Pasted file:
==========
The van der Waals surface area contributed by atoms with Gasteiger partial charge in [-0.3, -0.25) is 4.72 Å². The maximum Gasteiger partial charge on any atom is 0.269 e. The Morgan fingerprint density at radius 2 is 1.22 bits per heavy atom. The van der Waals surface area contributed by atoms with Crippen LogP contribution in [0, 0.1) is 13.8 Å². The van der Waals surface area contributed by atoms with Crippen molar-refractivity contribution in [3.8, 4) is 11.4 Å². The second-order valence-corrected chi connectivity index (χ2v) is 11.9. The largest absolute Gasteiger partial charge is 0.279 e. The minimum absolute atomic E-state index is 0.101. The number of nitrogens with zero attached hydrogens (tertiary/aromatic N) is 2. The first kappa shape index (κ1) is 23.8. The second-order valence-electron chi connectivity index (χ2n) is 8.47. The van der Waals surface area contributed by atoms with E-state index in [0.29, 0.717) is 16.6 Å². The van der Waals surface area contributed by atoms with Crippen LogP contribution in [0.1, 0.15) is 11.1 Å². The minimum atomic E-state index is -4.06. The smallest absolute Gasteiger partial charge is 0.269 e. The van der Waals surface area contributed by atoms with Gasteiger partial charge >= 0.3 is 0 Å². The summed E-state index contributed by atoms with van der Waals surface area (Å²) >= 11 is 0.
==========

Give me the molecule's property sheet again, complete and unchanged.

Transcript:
The van der Waals surface area contributed by atoms with Gasteiger partial charge in [-0.3, -0.25) is 4.72 Å². The maximum Gasteiger partial charge on any atom is 0.269 e. The Morgan fingerprint density at radius 2 is 1.22 bits per heavy atom. The van der Waals surface area contributed by atoms with Crippen LogP contribution in [0, 0.1) is 13.8 Å². The van der Waals surface area contributed by atoms with Crippen molar-refractivity contribution in [3.8, 4) is 11.4 Å². The second-order valence-corrected chi connectivity index (χ2v) is 11.9. The largest absolute Gasteiger partial charge is 0.279 e. The minimum absolute atomic E-state index is 0.101. The number of nitrogens with zero attached hydrogens (tertiary/aromatic N) is 2. The first kappa shape index (κ1) is 23.8. The second-order valence-electron chi connectivity index (χ2n) is 8.47. The van der Waals surface area contributed by atoms with E-state index in [0.29, 0.717) is 16.6 Å². The van der Waals surface area contributed by atoms with Crippen LogP contribution in [0.1, 0.15) is 11.1 Å². The minimum atomic E-state index is -4.06. The smallest absolute Gasteiger partial charge is 0.269 e. The van der Waals surface area contributed by atoms with Gasteiger partial charge >= 0.3 is 0 Å². The summed E-state index contributed by atoms with van der Waals surface area (Å²) >= 11 is 0.